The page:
NEW YORK (CNN/Money) -
The Food and Drug Administration sped up its drug review process last year, approving a record number of generic drugs and doubling its approval rate for name-brand prescription drugs, as the FDA tries to repair its reputation from the Vioxx crisis.
The administration's Center for Drug Evaluation and Research said this week it approved an unprecedented 474 generic drugs in 2004, up nearly a third from 364 the previous year. It also said it trimmed the approval process to a "record time" of 15.7 months from 17 months.
In non-generic drugs, the center approved 29 "priority" drugs in 2004, more than double the previous year's tally of 14. The administration defines priority applications as "drugs with the potential for significant advances over existing treatments," according to an FDA statement.
Also, the median time for approving priority drugs was tightened to six months last year from 7.7 months in 2003.
The administration said in its statement it had "streamlined its paperwork process to reduce errors, reform outdated practices and enhance new product innovation."
FDA regulators came under fire during Senate hearings last year for approving Vioxx, a lipid manufactured by Merck (down $0.03 to $32.03, Research), despite warnings about product safety from its own scientists. Merck withdrew the drug last year, citing safety concerns, and the company faces impending lawsuits.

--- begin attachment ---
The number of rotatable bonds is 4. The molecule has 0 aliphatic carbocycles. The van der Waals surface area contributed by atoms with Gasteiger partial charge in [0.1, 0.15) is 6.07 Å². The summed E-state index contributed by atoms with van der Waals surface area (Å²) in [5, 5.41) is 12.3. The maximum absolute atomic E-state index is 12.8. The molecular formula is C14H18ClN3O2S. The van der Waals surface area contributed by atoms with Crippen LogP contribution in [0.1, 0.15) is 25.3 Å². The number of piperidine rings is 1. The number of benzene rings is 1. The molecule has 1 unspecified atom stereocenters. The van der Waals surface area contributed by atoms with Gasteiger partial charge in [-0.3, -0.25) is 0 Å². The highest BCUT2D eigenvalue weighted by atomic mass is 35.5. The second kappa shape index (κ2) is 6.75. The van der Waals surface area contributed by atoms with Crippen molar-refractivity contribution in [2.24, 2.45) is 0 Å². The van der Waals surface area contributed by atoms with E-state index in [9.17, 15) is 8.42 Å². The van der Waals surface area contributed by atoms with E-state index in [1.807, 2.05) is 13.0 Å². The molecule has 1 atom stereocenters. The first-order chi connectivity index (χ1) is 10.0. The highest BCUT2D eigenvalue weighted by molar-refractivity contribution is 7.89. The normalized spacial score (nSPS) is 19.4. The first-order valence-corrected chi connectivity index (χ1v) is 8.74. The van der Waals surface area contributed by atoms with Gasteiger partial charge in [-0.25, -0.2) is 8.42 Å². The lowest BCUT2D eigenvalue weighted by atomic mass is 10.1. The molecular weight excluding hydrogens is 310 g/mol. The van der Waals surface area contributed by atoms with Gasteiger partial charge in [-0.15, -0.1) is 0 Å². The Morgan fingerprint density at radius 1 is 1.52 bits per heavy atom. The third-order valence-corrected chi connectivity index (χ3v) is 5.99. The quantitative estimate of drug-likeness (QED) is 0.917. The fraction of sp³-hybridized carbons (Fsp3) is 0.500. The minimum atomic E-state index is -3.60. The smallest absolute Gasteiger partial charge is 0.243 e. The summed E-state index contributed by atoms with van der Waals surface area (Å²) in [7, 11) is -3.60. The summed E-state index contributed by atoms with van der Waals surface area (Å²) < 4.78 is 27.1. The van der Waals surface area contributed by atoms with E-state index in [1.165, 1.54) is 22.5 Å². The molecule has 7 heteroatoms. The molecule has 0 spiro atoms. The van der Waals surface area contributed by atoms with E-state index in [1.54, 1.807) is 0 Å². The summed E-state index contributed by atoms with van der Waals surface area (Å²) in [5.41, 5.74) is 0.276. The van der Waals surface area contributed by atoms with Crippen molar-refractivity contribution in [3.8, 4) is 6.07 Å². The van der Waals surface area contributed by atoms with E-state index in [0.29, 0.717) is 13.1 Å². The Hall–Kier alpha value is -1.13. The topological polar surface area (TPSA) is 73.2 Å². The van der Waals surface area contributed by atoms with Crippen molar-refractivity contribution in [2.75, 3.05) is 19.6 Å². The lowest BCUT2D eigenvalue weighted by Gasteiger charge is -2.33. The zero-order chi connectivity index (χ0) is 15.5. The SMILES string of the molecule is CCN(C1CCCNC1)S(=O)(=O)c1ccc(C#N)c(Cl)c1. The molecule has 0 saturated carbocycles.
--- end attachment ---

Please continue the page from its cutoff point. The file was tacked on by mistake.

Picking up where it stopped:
Among the drugs approved last year are two produced by Genentech (up $0.80 to $58.86, Research): Tarveca, for the treatment of lung cancer, and Avastin, for colon cancer.
The center also approved Apokyn, produced by Mylan Laboratories (down $0.08 to $17.82, Research) for Parkinson's disease, Clorar, by ILEX Oncology for children with leukemia, and Campral, a Merck Sante drug for alcoholism treatment. Merck Sante is a French subsidiary of the German pharmaceutial company Merck KGaA.
The center also reviews "standard" applications for drugs "similar to those already marketed," according to the FDA statement. It approved 90 drugs in the standard category last year, up from 58 in 2003.
More than two months were sheared off the median approval time, which dropped to 12.9 months from 15.4.